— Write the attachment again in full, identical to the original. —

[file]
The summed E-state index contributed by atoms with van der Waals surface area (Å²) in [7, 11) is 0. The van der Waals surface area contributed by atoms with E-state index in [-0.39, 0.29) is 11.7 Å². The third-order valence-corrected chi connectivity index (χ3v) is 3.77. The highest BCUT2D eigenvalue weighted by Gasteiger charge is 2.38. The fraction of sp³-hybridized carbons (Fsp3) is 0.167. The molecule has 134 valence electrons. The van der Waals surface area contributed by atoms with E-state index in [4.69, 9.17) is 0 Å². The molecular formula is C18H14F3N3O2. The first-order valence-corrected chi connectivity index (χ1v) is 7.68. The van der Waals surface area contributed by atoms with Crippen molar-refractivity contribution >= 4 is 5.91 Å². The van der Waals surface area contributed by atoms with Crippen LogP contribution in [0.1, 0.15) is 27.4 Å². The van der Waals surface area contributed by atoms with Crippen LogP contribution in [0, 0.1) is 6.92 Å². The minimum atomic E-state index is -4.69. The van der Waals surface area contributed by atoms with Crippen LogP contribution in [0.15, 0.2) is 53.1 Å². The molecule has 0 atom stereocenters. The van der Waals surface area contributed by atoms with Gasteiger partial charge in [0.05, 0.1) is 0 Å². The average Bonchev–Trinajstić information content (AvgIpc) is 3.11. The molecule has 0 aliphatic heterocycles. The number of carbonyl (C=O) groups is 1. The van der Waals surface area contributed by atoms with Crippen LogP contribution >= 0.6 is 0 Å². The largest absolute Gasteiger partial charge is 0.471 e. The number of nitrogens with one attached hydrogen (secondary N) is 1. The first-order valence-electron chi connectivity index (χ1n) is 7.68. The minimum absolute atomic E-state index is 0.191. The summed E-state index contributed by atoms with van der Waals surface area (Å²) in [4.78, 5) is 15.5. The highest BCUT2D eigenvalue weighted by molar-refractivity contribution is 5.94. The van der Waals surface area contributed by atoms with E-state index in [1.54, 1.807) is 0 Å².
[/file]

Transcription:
The summed E-state index contributed by atoms with van der Waals surface area (Å²) in [7, 11) is 0. The van der Waals surface area contributed by atoms with E-state index in [-0.39, 0.29) is 11.7 Å². The third-order valence-corrected chi connectivity index (χ3v) is 3.77. The highest BCUT2D eigenvalue weighted by Gasteiger charge is 2.38. The fraction of sp³-hybridized carbons (Fsp3) is 0.167. The molecule has 134 valence electrons. The van der Waals surface area contributed by atoms with E-state index in [4.69, 9.17) is 0 Å². The molecular formula is C18H14F3N3O2. The first-order valence-corrected chi connectivity index (χ1v) is 7.68. The van der Waals surface area contributed by atoms with Crippen molar-refractivity contribution >= 4 is 5.91 Å². The van der Waals surface area contributed by atoms with Crippen LogP contribution in [0.1, 0.15) is 27.4 Å². The van der Waals surface area contributed by atoms with Crippen LogP contribution in [0, 0.1) is 6.92 Å². The minimum atomic E-state index is -4.69. The van der Waals surface area contributed by atoms with Crippen LogP contribution in [0.15, 0.2) is 53.1 Å². The molecule has 0 atom stereocenters. The van der Waals surface area contributed by atoms with Gasteiger partial charge in [0.05, 0.1) is 0 Å². The average Bonchev–Trinajstić information content (AvgIpc) is 3.11. The molecule has 0 aliphatic heterocycles. The number of carbonyl (C=O) groups is 1. The van der Waals surface area contributed by atoms with Crippen LogP contribution >= 0.6 is 0 Å². The largest absolute Gasteiger partial charge is 0.471 e. The number of nitrogens with one attached hydrogen (secondary N) is 1. The first-order valence-electron chi connectivity index (χ1n) is 7.68. The minimum absolute atomic E-state index is 0.191. The summed E-state index contributed by atoms with van der Waals surface area (Å²) in [4.78, 5) is 15.5. The highest BCUT2D eigenvalue weighted by molar-refractivity contribution is 5.94. The van der Waals surface area contributed by atoms with E-state index in [1.54, 1.807) is 0 Å².